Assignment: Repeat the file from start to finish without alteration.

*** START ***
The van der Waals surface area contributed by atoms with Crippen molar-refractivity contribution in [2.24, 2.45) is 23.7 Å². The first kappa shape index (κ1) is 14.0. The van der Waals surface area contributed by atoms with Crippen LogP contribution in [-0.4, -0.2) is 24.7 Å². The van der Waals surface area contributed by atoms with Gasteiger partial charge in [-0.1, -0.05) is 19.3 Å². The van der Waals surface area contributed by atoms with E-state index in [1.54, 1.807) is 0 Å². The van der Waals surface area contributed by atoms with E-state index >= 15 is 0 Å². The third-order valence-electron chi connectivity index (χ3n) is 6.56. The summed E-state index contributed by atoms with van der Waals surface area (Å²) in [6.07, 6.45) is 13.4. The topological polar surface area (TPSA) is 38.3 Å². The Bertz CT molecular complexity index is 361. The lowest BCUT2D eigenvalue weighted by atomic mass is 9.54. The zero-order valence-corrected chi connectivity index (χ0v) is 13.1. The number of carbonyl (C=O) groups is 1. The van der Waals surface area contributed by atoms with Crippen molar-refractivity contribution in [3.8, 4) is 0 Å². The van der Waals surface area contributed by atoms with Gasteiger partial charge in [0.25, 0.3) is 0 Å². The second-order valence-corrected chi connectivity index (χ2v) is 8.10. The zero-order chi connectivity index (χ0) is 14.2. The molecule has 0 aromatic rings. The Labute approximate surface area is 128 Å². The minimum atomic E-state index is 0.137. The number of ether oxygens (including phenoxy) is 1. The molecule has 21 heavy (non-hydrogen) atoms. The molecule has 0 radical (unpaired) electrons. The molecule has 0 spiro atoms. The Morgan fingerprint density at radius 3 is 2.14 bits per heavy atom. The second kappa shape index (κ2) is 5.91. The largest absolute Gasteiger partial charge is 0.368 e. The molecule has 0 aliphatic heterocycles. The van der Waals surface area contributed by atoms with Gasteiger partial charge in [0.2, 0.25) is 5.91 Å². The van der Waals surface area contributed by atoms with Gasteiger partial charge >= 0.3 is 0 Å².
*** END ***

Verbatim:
The van der Waals surface area contributed by atoms with Crippen molar-refractivity contribution in [2.24, 2.45) is 23.7 Å². The first kappa shape index (κ1) is 14.0. The van der Waals surface area contributed by atoms with Crippen LogP contribution in [-0.4, -0.2) is 24.7 Å². The van der Waals surface area contributed by atoms with Gasteiger partial charge in [-0.1, -0.05) is 19.3 Å². The van der Waals surface area contributed by atoms with E-state index in [1.54, 1.807) is 0 Å². The van der Waals surface area contributed by atoms with E-state index >= 15 is 0 Å². The third-order valence-electron chi connectivity index (χ3n) is 6.56. The summed E-state index contributed by atoms with van der Waals surface area (Å²) in [6.07, 6.45) is 13.4. The topological polar surface area (TPSA) is 38.3 Å². The Bertz CT molecular complexity index is 361. The lowest BCUT2D eigenvalue weighted by atomic mass is 9.54. The zero-order valence-corrected chi connectivity index (χ0v) is 13.1. The number of carbonyl (C=O) groups is 1. The van der Waals surface area contributed by atoms with Crippen molar-refractivity contribution in [3.8, 4) is 0 Å². The van der Waals surface area contributed by atoms with Gasteiger partial charge in [0.25, 0.3) is 0 Å². The second-order valence-corrected chi connectivity index (χ2v) is 8.10. The zero-order chi connectivity index (χ0) is 14.2. The molecule has 0 aromatic rings. The Labute approximate surface area is 128 Å². The minimum atomic E-state index is 0.137. The number of ether oxygens (including phenoxy) is 1. The molecule has 21 heavy (non-hydrogen) atoms. The molecule has 0 radical (unpaired) electrons. The molecule has 0 spiro atoms. The Morgan fingerprint density at radius 3 is 2.14 bits per heavy atom. The second kappa shape index (κ2) is 5.91. The largest absolute Gasteiger partial charge is 0.368 e. The molecule has 0 aliphatic heterocycles. The van der Waals surface area contributed by atoms with Gasteiger partial charge in [0.2, 0.25) is 5.91 Å². The van der Waals surface area contributed by atoms with Gasteiger partial charge >= 0.3 is 0 Å².